- A Wesleyan Model of Accountability: This means of spiritual formation is centered on a list of questions shared in a small group setting that will promote encouragement and accountability to personal and ministerial growth. Students will explore the accountability model of formation emphasized by John Wesley in the First Great Awakening in the 1700’s.
- The Spiritual Exercises: This means of spiritual formation centers on the Spiritual Exercises of Saint Ignatius. Students will explore five foci within the Spiritual Exercises which include (a) discerning God’s love, (b) discerning what distorts God’s image inside you, (c) aligning your heart with Jesus’ mission in the world, (d) learning how to suffer for God’s mission in the world, and (e) entering into the joy of God’s work in and through your life.
- Key Dynamics within Personal Devotion: This means of spiritual formation will help students conceptualize how to center the personal voice of God for one’s life in a way that is highly personalized and practically applied. Students will explore mystical aspects of spirituality from the 17th century’s influence of Jeanne Guyon and note its correlation to early Pentecostal pioneers of the 20th century.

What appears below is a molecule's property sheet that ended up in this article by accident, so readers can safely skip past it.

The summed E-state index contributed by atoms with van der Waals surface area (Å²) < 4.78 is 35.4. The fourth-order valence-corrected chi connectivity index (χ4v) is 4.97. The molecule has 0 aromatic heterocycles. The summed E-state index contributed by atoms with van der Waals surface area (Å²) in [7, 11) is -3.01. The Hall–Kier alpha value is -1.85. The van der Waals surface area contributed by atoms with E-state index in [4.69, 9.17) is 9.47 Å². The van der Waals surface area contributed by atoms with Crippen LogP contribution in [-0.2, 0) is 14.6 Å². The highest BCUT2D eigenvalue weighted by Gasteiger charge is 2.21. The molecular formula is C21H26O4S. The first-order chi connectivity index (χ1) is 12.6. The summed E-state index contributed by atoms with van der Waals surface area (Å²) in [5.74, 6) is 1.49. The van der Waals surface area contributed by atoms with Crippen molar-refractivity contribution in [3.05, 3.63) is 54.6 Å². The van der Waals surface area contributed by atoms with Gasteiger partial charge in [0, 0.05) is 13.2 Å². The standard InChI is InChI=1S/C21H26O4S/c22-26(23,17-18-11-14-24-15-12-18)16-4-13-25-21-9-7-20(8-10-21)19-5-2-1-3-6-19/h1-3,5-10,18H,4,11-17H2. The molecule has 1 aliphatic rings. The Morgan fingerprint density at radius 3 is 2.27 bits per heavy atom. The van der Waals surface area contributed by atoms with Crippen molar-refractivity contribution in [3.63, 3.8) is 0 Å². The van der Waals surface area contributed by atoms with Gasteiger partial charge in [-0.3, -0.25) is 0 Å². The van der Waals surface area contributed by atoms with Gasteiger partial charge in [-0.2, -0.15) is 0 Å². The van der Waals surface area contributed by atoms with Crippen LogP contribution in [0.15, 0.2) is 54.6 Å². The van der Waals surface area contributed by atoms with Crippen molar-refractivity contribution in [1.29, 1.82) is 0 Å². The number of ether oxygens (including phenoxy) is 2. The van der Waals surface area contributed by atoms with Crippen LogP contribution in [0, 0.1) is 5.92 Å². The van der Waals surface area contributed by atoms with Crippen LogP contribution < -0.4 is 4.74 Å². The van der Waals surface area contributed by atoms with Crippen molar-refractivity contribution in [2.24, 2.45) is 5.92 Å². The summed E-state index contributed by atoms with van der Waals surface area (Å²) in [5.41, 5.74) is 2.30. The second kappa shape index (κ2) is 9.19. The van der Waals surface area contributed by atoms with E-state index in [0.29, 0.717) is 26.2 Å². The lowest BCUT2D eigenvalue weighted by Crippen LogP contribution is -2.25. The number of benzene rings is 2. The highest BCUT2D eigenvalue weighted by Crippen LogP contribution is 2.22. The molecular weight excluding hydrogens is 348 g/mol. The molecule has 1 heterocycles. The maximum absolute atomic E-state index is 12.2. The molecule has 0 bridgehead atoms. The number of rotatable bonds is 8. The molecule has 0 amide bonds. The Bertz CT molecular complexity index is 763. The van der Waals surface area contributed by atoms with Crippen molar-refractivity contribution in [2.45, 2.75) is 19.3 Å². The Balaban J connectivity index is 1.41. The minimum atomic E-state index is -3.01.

- Soaking in His Presence with Others: This means of spiritual formation will center on altar experiences and how they practically shape our destinies.
It is important to note that each of these formation tools has predominantly subjective elements to them. We can break down these tools into the basic components of spiritual mentoring, small group accountability, spiritual disciplines, personalized and practical devotions, and group experiences. However, it is uncertain how these same practices have or have not been promoted in a congregational setting by students after their ordination.